Hip fractures generally occur when you lose your balance, stumble over something or slip, such as when in the shower or getting out of the tub. Vision loss, balance problems, and multiple medications can also increase the risk of falling and breaking a hip.
According to the CDC, women experience three quarters of all hip fractures. This happens in large part, because women more often have osteoporosis, a condition that causes bones to weaken and break more easily.
Taking precautions to help keep bones healthy and prevent a fall that could result in a hip fracture is something everyone should do, particularly older adults.
– Eliminate tripping hazards such as throw rugs, loose electrical cords, or furniture and other items in your pathway.
– Make sure hallways and rooms are well lit.
– Install grab bars in the bathroom, specifically near the toilet and in the shower or tub, to provide stability.
– Use a cane or other assistive device if you feel unsteady walking.
– Take your time when rising from a seated or prone position so your body has time to regain its balance.
– With a doctor’s approval, exercise to keep your bones healthy, your muscles strong, and improve balance.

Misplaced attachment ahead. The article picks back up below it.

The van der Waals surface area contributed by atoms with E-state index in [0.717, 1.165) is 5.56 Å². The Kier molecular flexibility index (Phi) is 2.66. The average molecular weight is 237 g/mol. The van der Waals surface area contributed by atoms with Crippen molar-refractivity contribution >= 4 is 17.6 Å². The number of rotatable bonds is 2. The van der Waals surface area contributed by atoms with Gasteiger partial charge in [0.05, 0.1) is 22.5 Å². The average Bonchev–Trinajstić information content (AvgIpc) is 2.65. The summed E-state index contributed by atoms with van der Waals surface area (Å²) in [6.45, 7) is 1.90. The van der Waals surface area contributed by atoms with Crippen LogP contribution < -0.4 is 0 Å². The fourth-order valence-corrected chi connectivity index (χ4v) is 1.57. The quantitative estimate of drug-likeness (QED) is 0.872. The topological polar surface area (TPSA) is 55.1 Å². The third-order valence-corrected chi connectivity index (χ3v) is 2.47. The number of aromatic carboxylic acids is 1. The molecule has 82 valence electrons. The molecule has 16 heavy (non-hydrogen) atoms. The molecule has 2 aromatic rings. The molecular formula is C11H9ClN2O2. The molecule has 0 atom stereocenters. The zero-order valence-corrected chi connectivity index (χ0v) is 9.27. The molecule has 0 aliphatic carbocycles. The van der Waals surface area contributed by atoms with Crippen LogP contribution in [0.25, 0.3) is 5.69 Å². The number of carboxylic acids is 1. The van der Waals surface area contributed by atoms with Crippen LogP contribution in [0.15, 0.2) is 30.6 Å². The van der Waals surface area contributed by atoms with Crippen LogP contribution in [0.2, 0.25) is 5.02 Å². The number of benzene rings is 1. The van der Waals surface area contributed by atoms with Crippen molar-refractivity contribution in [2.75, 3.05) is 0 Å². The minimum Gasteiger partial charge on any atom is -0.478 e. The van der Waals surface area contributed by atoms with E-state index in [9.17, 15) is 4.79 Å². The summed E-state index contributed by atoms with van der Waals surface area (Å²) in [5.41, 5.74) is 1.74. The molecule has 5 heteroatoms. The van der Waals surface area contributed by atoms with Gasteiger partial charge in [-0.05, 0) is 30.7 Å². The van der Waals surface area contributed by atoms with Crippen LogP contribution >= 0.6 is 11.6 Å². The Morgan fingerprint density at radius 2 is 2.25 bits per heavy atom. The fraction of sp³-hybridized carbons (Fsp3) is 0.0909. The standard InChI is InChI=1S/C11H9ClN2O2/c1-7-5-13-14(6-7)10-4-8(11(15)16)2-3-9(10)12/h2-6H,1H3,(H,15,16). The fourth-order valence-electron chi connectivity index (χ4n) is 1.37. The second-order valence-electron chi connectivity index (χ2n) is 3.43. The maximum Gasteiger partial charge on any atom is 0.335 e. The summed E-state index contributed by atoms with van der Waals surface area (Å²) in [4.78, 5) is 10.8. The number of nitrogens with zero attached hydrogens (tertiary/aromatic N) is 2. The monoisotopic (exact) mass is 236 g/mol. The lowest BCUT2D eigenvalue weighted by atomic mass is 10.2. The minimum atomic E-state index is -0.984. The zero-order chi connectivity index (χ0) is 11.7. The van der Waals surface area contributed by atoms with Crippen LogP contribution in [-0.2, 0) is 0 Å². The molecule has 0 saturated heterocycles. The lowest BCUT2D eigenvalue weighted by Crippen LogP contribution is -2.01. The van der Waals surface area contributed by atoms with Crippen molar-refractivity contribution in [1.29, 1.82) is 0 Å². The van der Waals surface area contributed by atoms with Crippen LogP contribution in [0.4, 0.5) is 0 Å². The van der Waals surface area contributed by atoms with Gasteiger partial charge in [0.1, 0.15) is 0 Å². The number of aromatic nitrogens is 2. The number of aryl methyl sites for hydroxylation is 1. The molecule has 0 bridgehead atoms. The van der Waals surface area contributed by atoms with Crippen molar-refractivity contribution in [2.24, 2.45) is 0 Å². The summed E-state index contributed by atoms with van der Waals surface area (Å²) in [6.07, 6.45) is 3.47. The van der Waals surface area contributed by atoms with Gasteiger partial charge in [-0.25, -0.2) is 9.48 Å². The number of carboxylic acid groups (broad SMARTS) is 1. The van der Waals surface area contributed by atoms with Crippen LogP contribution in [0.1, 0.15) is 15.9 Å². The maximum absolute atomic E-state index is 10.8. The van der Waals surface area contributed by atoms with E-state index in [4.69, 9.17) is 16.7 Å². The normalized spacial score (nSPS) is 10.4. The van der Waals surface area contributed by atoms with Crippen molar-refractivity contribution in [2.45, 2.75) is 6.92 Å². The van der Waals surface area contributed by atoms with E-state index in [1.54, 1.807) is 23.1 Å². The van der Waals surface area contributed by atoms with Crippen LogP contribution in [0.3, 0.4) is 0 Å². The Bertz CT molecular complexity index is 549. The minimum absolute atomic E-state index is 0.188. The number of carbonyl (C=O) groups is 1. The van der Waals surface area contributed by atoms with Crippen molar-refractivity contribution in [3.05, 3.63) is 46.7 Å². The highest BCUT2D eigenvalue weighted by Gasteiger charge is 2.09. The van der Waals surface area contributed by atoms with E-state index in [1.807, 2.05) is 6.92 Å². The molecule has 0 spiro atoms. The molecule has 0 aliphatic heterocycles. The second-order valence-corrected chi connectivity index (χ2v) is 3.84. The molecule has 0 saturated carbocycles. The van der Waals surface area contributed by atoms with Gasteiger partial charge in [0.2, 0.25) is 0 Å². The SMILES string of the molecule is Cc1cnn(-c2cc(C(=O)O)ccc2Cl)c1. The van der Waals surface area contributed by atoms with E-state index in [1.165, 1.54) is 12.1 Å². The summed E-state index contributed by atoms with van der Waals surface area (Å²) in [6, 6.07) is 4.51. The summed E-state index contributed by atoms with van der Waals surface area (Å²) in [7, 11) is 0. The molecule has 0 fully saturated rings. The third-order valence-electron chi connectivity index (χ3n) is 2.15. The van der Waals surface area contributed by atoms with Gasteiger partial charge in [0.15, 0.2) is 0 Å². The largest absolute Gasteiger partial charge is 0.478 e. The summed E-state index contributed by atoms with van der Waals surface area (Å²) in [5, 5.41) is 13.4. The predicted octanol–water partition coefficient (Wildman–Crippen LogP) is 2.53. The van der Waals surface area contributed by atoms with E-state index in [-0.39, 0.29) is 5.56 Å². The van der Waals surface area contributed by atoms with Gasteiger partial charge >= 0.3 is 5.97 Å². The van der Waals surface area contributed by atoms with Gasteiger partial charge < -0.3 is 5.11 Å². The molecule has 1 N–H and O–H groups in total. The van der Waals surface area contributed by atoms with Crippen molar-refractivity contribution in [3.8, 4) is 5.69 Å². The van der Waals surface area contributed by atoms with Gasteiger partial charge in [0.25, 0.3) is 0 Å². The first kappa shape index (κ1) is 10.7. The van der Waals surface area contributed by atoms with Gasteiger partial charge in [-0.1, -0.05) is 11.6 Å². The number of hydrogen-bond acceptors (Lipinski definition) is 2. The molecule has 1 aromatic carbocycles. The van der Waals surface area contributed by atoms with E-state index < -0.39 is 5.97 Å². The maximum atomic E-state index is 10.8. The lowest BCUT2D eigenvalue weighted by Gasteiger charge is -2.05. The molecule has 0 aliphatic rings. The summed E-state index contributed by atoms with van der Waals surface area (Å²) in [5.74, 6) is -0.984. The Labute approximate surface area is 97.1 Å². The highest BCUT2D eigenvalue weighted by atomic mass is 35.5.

– Review medicines with your doctor to determine if any might make you dizzy or sleepy.
– Get screened for osteoporosis and treated if necessary. Calcium supplements and certain medications can help treat osteoporosis.
If a fall does occur, signs of a hip fracture include severe hip or groin pain; the inability to put weight on a leg; bruising and swelling around the hip area; or a shift in the position of the leg.
A fractured hip will not heal on its own and can cause severe pain. Surgery is almost always required for hip fractures. Delaying the procedure typically means that strong pain medication will be necessary, which has its own set of risks as older adults tend to be more susceptible to side effects. Further, pain medications can exacerbate confusion or dementia.
Surgery usually involves a minimally invasive or X-ray guided procedure in which the hip is either repaired or partially or totally replaced. Patients typically stay in the hospital for four days, and physical therapy is part of the recovery process.
For more information, visit PrincetonHCS.org, or call Penn Medicine Princeton Health at 888-742-7496.